Depression, diabetes associated with increased dementia risk
Depression and type 2 diabetes mellitus were each associated with an increased risk for dementia and that risk was even greater among individuals diagnosed with both depression and diabetes compared with people who had neither condition, according to an article published online by JAMA Psychiatry.
Dimitry Davydow, M.D., M.P.H., of the University of Washington School of Medicine, Seattle, and coauthors examined the risk for dementia among individuals with depression, type 2 diabetes or both compared with individuals with neither condition in a group of more than 2.4 million Danish citizens, who were 50 and older and free from dementia from 2007 through 2013.
Overall, 19.4 percent of individuals in the group had a diagnosis of depression (477,133 individuals), 9.1 percent had type 2 diabetes (223,174 individuals), and 3.9 percent (95,691 individuals) had diagnoses of both diabetes and depression. The average age at initial diagnosis of type 2 diabetes was 63.1 years old and the average age at initial diagnosis of depression was 58.5 years old.
The authors found that during the study period, 2.4 percent of individuals (59,663 people) developed dementia and the average age at diagnosis was nearly 81 years. Of those individuals who developed dementia, 15,729 people (26.4 percent) had depression alone and 6,466 (10.8 percent) had type 2 diabetes alone, while 4,022 (6.7 percent) had both conditions.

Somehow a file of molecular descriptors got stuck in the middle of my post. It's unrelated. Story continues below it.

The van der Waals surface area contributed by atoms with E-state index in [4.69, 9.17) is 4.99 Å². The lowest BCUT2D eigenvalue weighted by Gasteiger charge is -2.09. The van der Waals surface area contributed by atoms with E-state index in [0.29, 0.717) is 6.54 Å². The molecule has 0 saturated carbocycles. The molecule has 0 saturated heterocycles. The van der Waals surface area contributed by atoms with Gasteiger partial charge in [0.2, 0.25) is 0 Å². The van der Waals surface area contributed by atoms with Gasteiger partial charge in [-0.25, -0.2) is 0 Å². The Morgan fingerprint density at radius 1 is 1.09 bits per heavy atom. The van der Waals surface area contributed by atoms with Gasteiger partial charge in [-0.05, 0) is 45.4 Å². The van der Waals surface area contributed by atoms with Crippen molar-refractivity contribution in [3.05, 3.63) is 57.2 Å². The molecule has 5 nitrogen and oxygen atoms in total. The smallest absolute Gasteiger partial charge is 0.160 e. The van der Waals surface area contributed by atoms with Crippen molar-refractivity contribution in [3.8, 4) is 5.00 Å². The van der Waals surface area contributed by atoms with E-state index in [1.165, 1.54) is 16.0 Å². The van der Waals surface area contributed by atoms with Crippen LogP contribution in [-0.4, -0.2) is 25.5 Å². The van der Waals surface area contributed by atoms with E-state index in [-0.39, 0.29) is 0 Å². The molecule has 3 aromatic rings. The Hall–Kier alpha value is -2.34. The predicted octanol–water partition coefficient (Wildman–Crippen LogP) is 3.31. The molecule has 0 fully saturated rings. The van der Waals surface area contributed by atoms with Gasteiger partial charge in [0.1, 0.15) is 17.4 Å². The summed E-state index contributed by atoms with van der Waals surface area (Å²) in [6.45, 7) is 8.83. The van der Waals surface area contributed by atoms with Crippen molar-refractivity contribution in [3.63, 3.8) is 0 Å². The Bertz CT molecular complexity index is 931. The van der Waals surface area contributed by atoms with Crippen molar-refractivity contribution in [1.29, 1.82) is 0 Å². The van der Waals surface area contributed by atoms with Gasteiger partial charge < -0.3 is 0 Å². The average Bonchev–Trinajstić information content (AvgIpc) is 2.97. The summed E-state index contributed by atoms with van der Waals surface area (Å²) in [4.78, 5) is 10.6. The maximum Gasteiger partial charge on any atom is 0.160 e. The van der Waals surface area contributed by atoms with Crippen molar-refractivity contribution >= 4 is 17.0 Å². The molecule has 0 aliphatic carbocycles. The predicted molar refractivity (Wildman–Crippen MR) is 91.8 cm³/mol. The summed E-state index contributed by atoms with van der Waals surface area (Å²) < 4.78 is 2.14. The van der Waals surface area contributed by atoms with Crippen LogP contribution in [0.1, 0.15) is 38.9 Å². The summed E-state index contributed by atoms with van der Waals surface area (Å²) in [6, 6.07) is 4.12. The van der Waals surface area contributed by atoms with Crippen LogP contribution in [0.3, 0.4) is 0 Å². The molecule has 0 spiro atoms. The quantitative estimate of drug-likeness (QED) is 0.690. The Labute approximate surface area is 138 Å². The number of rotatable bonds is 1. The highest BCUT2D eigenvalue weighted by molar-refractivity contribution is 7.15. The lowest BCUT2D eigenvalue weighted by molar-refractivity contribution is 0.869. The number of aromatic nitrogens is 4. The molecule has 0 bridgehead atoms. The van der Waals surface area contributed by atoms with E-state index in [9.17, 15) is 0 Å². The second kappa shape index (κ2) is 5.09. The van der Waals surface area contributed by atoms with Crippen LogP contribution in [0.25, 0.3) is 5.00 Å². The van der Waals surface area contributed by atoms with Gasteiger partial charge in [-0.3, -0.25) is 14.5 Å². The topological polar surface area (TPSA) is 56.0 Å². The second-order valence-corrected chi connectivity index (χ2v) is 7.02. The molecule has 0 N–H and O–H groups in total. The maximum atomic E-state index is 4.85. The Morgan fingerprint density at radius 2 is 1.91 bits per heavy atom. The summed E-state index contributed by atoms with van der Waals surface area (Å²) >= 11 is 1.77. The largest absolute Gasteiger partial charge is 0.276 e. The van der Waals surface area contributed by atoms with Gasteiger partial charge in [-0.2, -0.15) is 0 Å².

The results of the study indicate that type 2 diabetes alone was associated with a 20 percent greater risk for dementia and depression alone was associated with an 83 percent greater risk, while having both depression and type 2 diabetes was associated with a 117 percent greater risk. The risk for dementia appeared to be even greater among those study participants younger than 65.
"In light of the increasing societal burden of chronic diseases, further research is needed to elucidate the pathophysiologic mechanisms linking depression, DM [type 2 diabetes mellitus] and adverse outcomes such as dementia and to develop interventions aimed at preventing these dreaded complications," the study concludes.
In a related commentary, Charles F. Reynolds III, M.D., of the University of Pittsburgh Medical Center, writes: "In conclusion, the study by Katon and colleagues illustrates the need for convergent scientific approaches to meet the challenge of promoting healthy brain aging and cognitive fitness into the last years of life. The convergence of expertise from epidemiology, behavioral and basic science in the biology of aging and brain health are all necessary 'to move the needle' in the demographic challenge that confronts the entire globe."